Within each cassette 4, the mixture of water and specimen initially flows into the first of the four transfer bores 46 where the water dissolves or rehydrates the dried culture medium of the first bed 66 therein. The solution so formed passes through the first filter 64 where any particulate matter from the specimen is removed. The first filter 64 also removes 90% of the microorganisms, and in particular 90% of the type for which the particular culture medium is selective, so that the concentration of microorganisms is reduced to 10% of the concentration in the manifold 14 by the time the solution enters the first detection cell 50. Thereafter, the solution dissolves the bed 66 of dried medium present in the second transfer bore 46, and also flows through the filter 64 therein. The second filter 64 removes another 90% of the microorganisms so that the concentration of microorganisms in the second detection cell 50 is 10% of that within the first cell 50 and 1% of that within the manifold 14. The solution thereafter flows through the third bed 66 of culture medium where it dissolves still more culture medium and through the third filter 64 where another 90% of the microorganisms are removed. Thus, the solution entering the third detection cell 50 has only 10% of the microorganisms of the solution of the second detection cell 50. The solution dissolves still more culture medium as it passes through the fourth bed 66 of culture medium, and another 90% of the selective microorganisms are removed as the solution passes through the fourth filter 64. Thereater, the solution flows into the fourth detection cell 50 and thence into the overflow reservoir 52.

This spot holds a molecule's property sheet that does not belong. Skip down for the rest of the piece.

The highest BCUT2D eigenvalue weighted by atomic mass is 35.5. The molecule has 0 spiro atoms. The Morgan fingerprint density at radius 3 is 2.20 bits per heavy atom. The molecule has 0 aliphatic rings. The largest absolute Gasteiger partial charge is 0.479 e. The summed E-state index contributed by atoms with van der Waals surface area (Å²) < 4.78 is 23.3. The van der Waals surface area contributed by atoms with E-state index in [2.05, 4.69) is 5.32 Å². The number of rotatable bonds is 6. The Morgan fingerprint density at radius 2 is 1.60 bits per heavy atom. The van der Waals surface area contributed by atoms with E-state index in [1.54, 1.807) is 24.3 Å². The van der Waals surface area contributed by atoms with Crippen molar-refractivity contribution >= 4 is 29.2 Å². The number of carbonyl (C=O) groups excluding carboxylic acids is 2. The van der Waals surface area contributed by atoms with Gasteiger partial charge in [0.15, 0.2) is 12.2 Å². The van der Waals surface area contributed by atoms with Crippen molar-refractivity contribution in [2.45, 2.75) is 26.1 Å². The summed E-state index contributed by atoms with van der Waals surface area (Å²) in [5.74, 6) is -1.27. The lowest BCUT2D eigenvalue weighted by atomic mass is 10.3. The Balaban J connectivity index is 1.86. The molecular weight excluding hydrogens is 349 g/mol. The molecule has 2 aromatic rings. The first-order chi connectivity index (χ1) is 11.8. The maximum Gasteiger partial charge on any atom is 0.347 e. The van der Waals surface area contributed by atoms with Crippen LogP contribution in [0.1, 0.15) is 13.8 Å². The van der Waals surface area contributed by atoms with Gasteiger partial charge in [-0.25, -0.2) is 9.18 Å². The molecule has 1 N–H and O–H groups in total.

By proportioning the culture medium 66 in the manner previously discussed, that is with the greatest quantity in the bed 66 of the first transfer bore 46, it is possible to have the strength of the culture solutions in the four detection cells 50 substantially the same by the time the overflow reservoir 52 is filled. Thus, the conditions for promoting growth of the microorganisms is likewise the same in each detection cell 50. Moreover, the 90% reduction in the number of the selected microorganism at each filter 64 amounts to a ten fold serial dilution. Consequently, if 10.sup.4 of the selected microorganism exits in a given volume of water within the manifold 14, 10.sup.3 will exist in the same quantity of water within the first detection cell 50, although the water in that detection cell 50 will have the culture medium 66 dissolved in it to promote the growth of the microorganisms. Continuing on with the example, the same volume of water in the second detection cell 50 will have 10.sup.2 of the selected microorganisms while the same volume of water in the third and fourth detection cells 50 will have 10 and 1 of the selective microorganisms, respectively.